National Youth Orchestra of USA delivers refinement and virtuosity

Sun Aug 04, 2019 at 1:23 pm
Isabel Leonard performed Berlioz with Antonio Pappano conducting the NYO-USA Saturday night at Carnegie Hall. Photo: Chris Lee

Summer for classical music means venerable festivals in the cooler environs of the countryside, but over the last few summers the most reliable concert event of the season has been found at Carnegie Hall. Saturday night, this was repeated with another concert from the exceptional National Youth Orchestra-USA.

The primary difference between this ensemble and NYO2, which played Tuesday, is age: NYO-USA is for 16-19 year old musicians while NYO2 covers 14-17 year olds. With age usually comes experience and more advanced musicianship, and so where NYO2 is a superbly talented youth orchestra, NYO-USA is an excellent orchestra on any terms made up of not-yet-adults.

The conductor for this year’s group is Sir Antonio Pappano. He led them in Berlioz’s Les nuits d’été—with mezzo-soprano Isabel Leonard—and Richard Strauss’ sprawling Eine Alpensinfonie.

Each piece challenges musicianship, and NYO-USA responding to that by, as the kids say, crushing it. (Do they still say that?) The Strauss, heard after intermission, demands virtuosity and stamina, while Berlioz demands refinement.

And these young musicians delivered refinement with aplomb. One was struck all evening with how assured was their playing and how alert the musicians were to their own parts and also to what was happening around them.

Pappano’s leadership, with three weeks of preparation, undoubtedly had much to do with the orchestra’s responsive, sensitive accompaniment to Leonard, and their skill and musicality in Strauss’ extended tone-poem. But during the performance, one had the strong impression that, while he was cueing entrances and monitoring dynamics, he was mainly letting this confident, talented ensemble play.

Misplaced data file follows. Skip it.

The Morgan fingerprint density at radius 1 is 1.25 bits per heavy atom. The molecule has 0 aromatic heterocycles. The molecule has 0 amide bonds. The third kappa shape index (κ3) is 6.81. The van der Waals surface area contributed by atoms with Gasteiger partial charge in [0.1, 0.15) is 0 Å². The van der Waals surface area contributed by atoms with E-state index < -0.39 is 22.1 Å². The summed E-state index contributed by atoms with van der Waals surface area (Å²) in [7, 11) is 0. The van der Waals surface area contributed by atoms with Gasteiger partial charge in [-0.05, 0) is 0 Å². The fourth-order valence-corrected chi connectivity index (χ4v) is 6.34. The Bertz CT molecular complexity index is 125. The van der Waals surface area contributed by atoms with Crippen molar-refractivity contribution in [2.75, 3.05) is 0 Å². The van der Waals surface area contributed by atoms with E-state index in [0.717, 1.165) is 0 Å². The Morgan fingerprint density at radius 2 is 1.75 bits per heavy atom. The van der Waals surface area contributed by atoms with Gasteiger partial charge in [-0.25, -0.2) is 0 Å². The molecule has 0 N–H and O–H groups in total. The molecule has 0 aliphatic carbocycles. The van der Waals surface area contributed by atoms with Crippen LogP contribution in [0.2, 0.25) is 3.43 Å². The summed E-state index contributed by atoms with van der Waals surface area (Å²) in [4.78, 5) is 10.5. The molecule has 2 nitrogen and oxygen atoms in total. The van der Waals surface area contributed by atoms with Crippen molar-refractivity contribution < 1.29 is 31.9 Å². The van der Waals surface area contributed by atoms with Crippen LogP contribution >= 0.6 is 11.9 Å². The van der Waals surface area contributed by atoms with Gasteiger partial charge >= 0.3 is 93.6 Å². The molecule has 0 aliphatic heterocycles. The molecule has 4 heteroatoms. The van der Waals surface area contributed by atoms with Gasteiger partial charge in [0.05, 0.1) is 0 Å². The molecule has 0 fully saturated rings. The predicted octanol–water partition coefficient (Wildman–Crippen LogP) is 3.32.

Leonard’s flowery mezzo was an excellent instrument for Berlioz’s song cycle, a vivid complex color on top of the sensual timbres flowing from the orchestra. Flow was the key word, each song a stream of music with Leonard’s vocal lines rippling through the instruments and then returned back to her. There was a chamber music type intimacy going on.

The loveliness of Leonard’s voice, always rounded off, even in the most prominent passages, as in “Le spectre de la rose,” was matched by the sound from the orchestra. Excellent balances brought the details of Berlioz’s orchestration to life, like the uncanny sound of horn, clarinet, and bassoon playing in unison. Their precise, controlled dynamic range opened up space for Leonard to sing quietly, reaching out far enough into the audience to entice them to bring their listening in close.

After those subtleties, Strauss’ explicit scene setting showed what the musicians could do with high energy, complex traffic. Balances were just as fine as in the first half, and the opening narrative of “Nacht,” “Sonnenaufgang,” and “Der Anstieg” was deep and atmospheric.

The creamy, shining strings and pastel woodwinds were prominent in the first half of the concert, for the second half one thrilled to the superb brass playing. Each section shone as a unit, and the mix of high and low instruments was exceptional, not only dynamically but in matching attacks and articulations—their powerful musicality was one of the high points of the performance.

For showcase concerts like this, the orchestra always has an encore in their back pocket. With the fervent response from the audience, this was compulsory Saturday night. And it was the highest point of the evening, an exceptionally tender and gorgeous “Nimrod” from the Enigma Variations by Elgar. Pappano’s slow tempo gave these young musicians the room to make the music float on air.

One Response to “National Youth Orchestra of USA delivers refinement and virtuosity”

  1. Posted Aug 04, 2019 at 3:36 pm by Leslie

    Saw this concert at Ozawa Hall Thursday night. I could only listen on WQXR, Saturday night.

    The reviewer is right on!

    This concert was not to be missed.

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